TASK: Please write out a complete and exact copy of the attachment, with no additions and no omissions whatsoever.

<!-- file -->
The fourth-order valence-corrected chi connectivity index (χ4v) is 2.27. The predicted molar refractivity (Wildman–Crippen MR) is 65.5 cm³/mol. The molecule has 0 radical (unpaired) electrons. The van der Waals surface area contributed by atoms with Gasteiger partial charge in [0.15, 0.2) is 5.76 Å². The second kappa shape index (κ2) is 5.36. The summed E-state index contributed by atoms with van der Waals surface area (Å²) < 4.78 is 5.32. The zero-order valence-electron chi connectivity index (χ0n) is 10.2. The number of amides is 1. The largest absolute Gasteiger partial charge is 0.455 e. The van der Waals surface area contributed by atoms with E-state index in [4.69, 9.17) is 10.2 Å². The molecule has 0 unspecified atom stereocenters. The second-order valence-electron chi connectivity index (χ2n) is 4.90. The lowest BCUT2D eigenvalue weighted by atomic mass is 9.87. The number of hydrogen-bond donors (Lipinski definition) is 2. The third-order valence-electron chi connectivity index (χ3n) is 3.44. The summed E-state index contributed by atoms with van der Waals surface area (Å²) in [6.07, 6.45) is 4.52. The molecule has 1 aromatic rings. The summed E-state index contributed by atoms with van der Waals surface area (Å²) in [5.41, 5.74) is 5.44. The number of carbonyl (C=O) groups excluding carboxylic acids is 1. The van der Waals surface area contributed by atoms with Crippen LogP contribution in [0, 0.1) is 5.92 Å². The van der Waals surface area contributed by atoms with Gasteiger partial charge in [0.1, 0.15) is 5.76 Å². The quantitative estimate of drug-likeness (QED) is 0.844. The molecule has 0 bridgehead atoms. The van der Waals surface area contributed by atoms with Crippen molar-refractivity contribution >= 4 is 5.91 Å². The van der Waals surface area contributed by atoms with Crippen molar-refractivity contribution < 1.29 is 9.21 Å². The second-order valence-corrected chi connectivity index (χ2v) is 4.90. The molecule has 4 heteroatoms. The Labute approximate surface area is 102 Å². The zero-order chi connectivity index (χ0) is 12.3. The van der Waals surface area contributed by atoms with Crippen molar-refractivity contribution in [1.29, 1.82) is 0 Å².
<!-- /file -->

The fourth-order valence-corrected chi connectivity index (χ4v) is 2.27. The predicted molar refractivity (Wildman–Crippen MR) is 65.5 cm³/mol. The molecule has 0 radical (unpaired) electrons. The van der Waals surface area contributed by atoms with Gasteiger partial charge in [0.15, 0.2) is 5.76 Å². The second kappa shape index (κ2) is 5.36. The summed E-state index contributed by atoms with van der Waals surface area (Å²) < 4.78 is 5.32. The zero-order valence-electron chi connectivity index (χ0n) is 10.2. The number of amides is 1. The largest absolute Gasteiger partial charge is 0.455 e. The van der Waals surface area contributed by atoms with E-state index in [4.69, 9.17) is 10.2 Å². The molecule has 0 unspecified atom stereocenters. The second-order valence-electron chi connectivity index (χ2n) is 4.90. The lowest BCUT2D eigenvalue weighted by atomic mass is 9.87. The number of hydrogen-bond donors (Lipinski definition) is 2. The third-order valence-electron chi connectivity index (χ3n) is 3.44. The summed E-state index contributed by atoms with van der Waals surface area (Å²) in [6.07, 6.45) is 4.52. The molecule has 1 aromatic rings. The summed E-state index contributed by atoms with van der Waals surface area (Å²) in [5.41, 5.74) is 5.44. The number of carbonyl (C=O) groups excluding carboxylic acids is 1. The van der Waals surface area contributed by atoms with Crippen LogP contribution in [0, 0.1) is 5.92 Å². The van der Waals surface area contributed by atoms with Gasteiger partial charge in [0.1, 0.15) is 5.76 Å². The quantitative estimate of drug-likeness (QED) is 0.844. The molecule has 0 bridgehead atoms. The van der Waals surface area contributed by atoms with Crippen molar-refractivity contribution >= 4 is 5.91 Å². The van der Waals surface area contributed by atoms with Crippen molar-refractivity contribution < 1.29 is 9.21 Å². The second-order valence-corrected chi connectivity index (χ2v) is 4.90. The molecule has 4 heteroatoms. The Labute approximate surface area is 102 Å². The zero-order chi connectivity index (χ0) is 12.3. The van der Waals surface area contributed by atoms with Crippen molar-refractivity contribution in [1.29, 1.82) is 0 Å².